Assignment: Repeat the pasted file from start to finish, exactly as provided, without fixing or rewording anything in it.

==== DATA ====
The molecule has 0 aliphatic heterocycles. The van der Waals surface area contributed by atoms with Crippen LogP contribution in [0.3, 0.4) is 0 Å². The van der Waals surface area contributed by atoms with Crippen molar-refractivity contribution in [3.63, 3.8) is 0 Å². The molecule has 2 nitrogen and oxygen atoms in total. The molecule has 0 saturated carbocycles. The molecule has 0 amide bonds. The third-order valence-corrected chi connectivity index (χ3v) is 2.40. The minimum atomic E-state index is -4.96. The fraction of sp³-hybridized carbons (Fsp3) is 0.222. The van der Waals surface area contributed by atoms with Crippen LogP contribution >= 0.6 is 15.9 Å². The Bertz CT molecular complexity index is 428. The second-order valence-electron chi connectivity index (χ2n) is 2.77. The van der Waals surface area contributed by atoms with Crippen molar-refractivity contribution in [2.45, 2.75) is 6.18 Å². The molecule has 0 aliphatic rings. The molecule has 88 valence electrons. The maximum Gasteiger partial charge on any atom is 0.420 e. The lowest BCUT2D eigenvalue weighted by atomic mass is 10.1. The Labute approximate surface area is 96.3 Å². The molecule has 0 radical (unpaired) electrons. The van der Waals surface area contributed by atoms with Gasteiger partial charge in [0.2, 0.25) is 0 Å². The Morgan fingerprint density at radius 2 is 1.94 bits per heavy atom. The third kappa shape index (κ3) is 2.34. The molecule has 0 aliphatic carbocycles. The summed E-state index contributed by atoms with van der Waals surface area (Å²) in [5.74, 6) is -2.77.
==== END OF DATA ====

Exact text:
The molecule has 0 aliphatic heterocycles. The van der Waals surface area contributed by atoms with Crippen LogP contribution in [0.3, 0.4) is 0 Å². The van der Waals surface area contributed by atoms with Crippen molar-refractivity contribution in [3.63, 3.8) is 0 Å². The molecule has 2 nitrogen and oxygen atoms in total. The molecule has 0 saturated carbocycles. The molecule has 0 amide bonds. The third-order valence-corrected chi connectivity index (χ3v) is 2.40. The minimum atomic E-state index is -4.96. The fraction of sp³-hybridized carbons (Fsp3) is 0.222. The van der Waals surface area contributed by atoms with Crippen LogP contribution >= 0.6 is 15.9 Å². The Bertz CT molecular complexity index is 428. The second-order valence-electron chi connectivity index (χ2n) is 2.77. The van der Waals surface area contributed by atoms with Crippen molar-refractivity contribution in [2.45, 2.75) is 6.18 Å². The molecule has 0 aliphatic rings. The molecule has 88 valence electrons. The maximum Gasteiger partial charge on any atom is 0.420 e. The lowest BCUT2D eigenvalue weighted by atomic mass is 10.1. The Labute approximate surface area is 96.3 Å². The molecule has 0 radical (unpaired) electrons. The van der Waals surface area contributed by atoms with Gasteiger partial charge in [0.2, 0.25) is 0 Å². The Morgan fingerprint density at radius 2 is 1.94 bits per heavy atom. The third kappa shape index (κ3) is 2.34. The molecule has 0 aliphatic carbocycles. The summed E-state index contributed by atoms with van der Waals surface area (Å²) in [5.74, 6) is -2.77.